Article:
The Government of Canada needs to seize this opportunity to help shape the future of energy policy and of energy environment policy in North America. Now is not the time to threaten non-credible actions, nor is it the time to let others adopt policy approaches that could be damaging to Canadian interests without seeking to influence their decisions. Canadians from coast to coast to coast will best be served by a government that is engaged in the development of energy policy and energy environment policy jointly with our largest trading partner.

Thank you for listening to me so closely.

3:40 p.m.

Conservative

The Chair Kevin Sorenson

Thank you, Mr. Plourde.

We'll now proceed to Mr. d'Aquino.

3:40 p.m.

Thomas d'Aquino Chief Executive and President, Canadian Council of Chief Executives

Committee members, fellow witnesses, ladies and gentlemen, it's a great pleasure to be before this committee again. We salute the hard and very important work you do here.

I need hardly remind any of you that these are very bleak times for the global economy. We're living through the first synchronized global downturn since the Great Depression, a crisis that is affecting families and communities around the world.

The global nature of this crisis clearly demands an unprecedented level of international cooperation. For that reason, I'm delighted that this committee has undertaken to review the key elements of Canada's foreign policy and, in particular, is examining Canada's relationship with our closest friend and ally, the United States. The fact that we are meeting here a few days after the first official visit to our country of President Barack Obama makes these hearings especially timely, and I want to thank the committee for inviting me and my colleagues to share some of the perspectives of the Canadian Council of Chief Executives.

The organization I lead has championed closer cooperation between Canada and the United States for some 30 years. We were the private sector leaders in the campaign for the Canada-United States Free Trade Agreement and the North American Free Trade Agreement.

The council and its member companies are also active globally. We were in the forefront of Uruguay Round negotiations on behalf of the Canadian private sector that led to the creation of the WTO, and we continue to support progress on the Doha development agenda. We've been active within regional trade initiatives such as APEC. Indeed, we hosted the first ever APEC CEO summit in Vancouver in 1997, and we have played a key role in launching bilateral initiatives such as the Canada-Mexico partnership, the CMP. The CMP is continuing to do good work in bringing together both our governments and our business communities to address important economic issues, but I believe that even more can and should be done to broaden and deepen Canada's relationship with Mexico. We are also devoting special attention right now to the efforts to forge closer economic partnerships with the European Union, China, and India.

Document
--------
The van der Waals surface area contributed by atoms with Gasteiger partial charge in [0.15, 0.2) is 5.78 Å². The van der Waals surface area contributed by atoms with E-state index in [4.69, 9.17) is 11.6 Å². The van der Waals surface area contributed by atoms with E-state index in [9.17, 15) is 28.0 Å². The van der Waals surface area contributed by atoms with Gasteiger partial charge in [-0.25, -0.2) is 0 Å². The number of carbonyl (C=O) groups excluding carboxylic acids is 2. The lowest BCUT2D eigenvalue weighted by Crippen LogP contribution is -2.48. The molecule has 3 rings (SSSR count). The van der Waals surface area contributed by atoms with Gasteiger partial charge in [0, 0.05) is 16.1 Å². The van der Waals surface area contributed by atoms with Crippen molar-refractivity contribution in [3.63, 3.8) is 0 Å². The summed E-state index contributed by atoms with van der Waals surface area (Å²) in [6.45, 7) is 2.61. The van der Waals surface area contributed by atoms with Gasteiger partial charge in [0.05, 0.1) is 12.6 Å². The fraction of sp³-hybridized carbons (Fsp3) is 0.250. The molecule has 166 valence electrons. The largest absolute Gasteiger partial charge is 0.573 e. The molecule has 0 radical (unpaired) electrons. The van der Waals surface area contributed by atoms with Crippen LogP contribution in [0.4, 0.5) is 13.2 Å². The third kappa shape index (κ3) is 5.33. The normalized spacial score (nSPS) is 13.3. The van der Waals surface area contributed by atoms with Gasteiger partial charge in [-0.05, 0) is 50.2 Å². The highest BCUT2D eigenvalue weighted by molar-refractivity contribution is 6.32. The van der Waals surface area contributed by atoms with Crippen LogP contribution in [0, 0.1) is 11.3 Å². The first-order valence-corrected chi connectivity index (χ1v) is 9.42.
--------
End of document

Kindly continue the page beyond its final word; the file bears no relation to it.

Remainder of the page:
In the case of the European Union, we and our counterparts in the European business community have called for a wide-ranging accord, one that would include the elimination of all remaining trade barriers, the opening of financial and other service markets, broader reciprocal access to public procurement, and an ambitious agreement on regulatory cooperation, among other elements. Government officials are currently sorting out what will and will not be included in the talks, and we are hopeful that formal negotiations will begin this spring. The importance of this initiative cannot be overstated. The 27 member states of the European Union represent the world's largest market in terms of GDP, and a broad Canada-EU accord would offer huge benefits to Canada across many sectors.

The time has come also, ladies and gentlemen, for a much stronger relationship between Canada and India. Last month our Minister of International Trade, Stockwell Day, and India's Minister of Commerce, Kamal Nath, agreed to begin exploratory discussions toward a comprehensive economic partnership. We at the Canadian Council worked with the Confederation of Indian Industry to develop a joint report last year on the potential benefits of such a partnership, a draft agreement that was seen by both governments at the highest level.